Tyson Foods said Friday that its processing plant workers who are fully vaccinated for the coronavirus will begin earning up to 20 hours of paid sick leave per year, effective Jan. 1.
The policy will make Tyson the first U.S. company to provide paid sick leave to meatpacking workers, according to the United Food and Commercial Workers union, which represents 26,000 Tyson Foods workers.
These added benefits are the result of a recent deal struck between the union and Tyson over its new coronavirus vaccination mandate, effective Oct. 1 for office workers and Nov. 1 for meatpacking workers. Medical and religious exemptions also were negotiated.
Throughout the pandemic, Tyson has struggled with labor issues, from absenteeism to high turnover from worker illnesses and more. It is one of the few companies with a large processing plant workforce to impose a vaccination mandate. Companies have avoided this over concerns of worsening a labor shortage. However, as delta variant cases and hospitalizations rose across the country, Donnie King, Tyson's president and chief executive officer, said in a memo to workers that "getting vaccinated is the single most effective thing we can do."
To get workers on board before the deadline, Tyson has been offering free on-site vaccinations, health education materials and $200 "thank you" bonuses to fully vaccinated processing workers. The vaccinated are also eligible for a sweepstakes drawing to win thousands of dollars.
The company has increased pay plus benefits to $22 per hour for processing workers, in addition to referral and signing bonuses. It has allocated $6 million for the sweepstakes. Northwest Arkansas poultry processing workers who are fully vaccinated have a chance to win a prize of $10,000 each week in September.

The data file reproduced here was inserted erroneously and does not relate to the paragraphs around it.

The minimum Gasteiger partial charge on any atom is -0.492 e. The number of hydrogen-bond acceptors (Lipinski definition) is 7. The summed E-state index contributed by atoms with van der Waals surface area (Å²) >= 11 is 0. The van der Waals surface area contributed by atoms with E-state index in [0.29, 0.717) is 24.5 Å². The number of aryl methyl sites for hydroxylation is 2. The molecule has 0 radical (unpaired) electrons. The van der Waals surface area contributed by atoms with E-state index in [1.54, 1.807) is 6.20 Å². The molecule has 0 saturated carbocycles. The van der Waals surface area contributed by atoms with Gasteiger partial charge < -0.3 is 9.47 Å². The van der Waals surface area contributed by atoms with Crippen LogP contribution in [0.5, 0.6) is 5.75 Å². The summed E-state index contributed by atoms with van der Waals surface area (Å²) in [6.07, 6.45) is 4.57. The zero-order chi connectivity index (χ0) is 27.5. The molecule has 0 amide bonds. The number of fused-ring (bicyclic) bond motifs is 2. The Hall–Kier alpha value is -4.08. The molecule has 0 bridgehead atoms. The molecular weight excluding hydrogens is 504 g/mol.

According to Tyson, the incentives are working. More than 90,000 workers -- more than 75% of the company -- have received at least one dose of a covid-19 vaccine. More than 30,000 workers have been vaccinated since the mandate was announced Aug. 3.
Union president Marc Peronne urged others across the industry to implement similar paid sick-leave policies so that "workers can get vaccinated without losing a paycheck."
"This historic agreement helps to ensure policies like paid leave are not just helping us increase vaccinations during the pandemic, but are also permanent improvements that strengthen these jobs and protect these workers for years to come," Peronne said in a written statement Friday.
Worker advocates have cited inadequate paid sick leave as a barrier preventing low-income workers from getting vaccinated.
A Harvard survey of service and retail workers found that nearly 60% of workers with access to paid sick leave had been vaccinated by May, compared with less than 50% of workers without that benefit. More than 9,000 workers at large companies were surveyed from March to May.
In addition to paid leave, Tyson said it will offer one week of vacation for new hires after six months of employment. The company also is offering paid leave for up to two weeks for workers who are fully vaccinated and test positive for the virus over the next six months.
"These measures are the latest examples of our ongoing efforts to make Tyson the most sought-after place to work," stated Johanna Soderstrom, Tyson's executive vice president and chief human resources officer.
Other companies, including Amazon and Walmart, have rolled out similar initiatives that encourage workers to get vaccinated, but stop short of a full mandate. Employers have introduced tougher vaccination policies since the Food and Drug Administration approved Pfizer's covid-19 vaccine.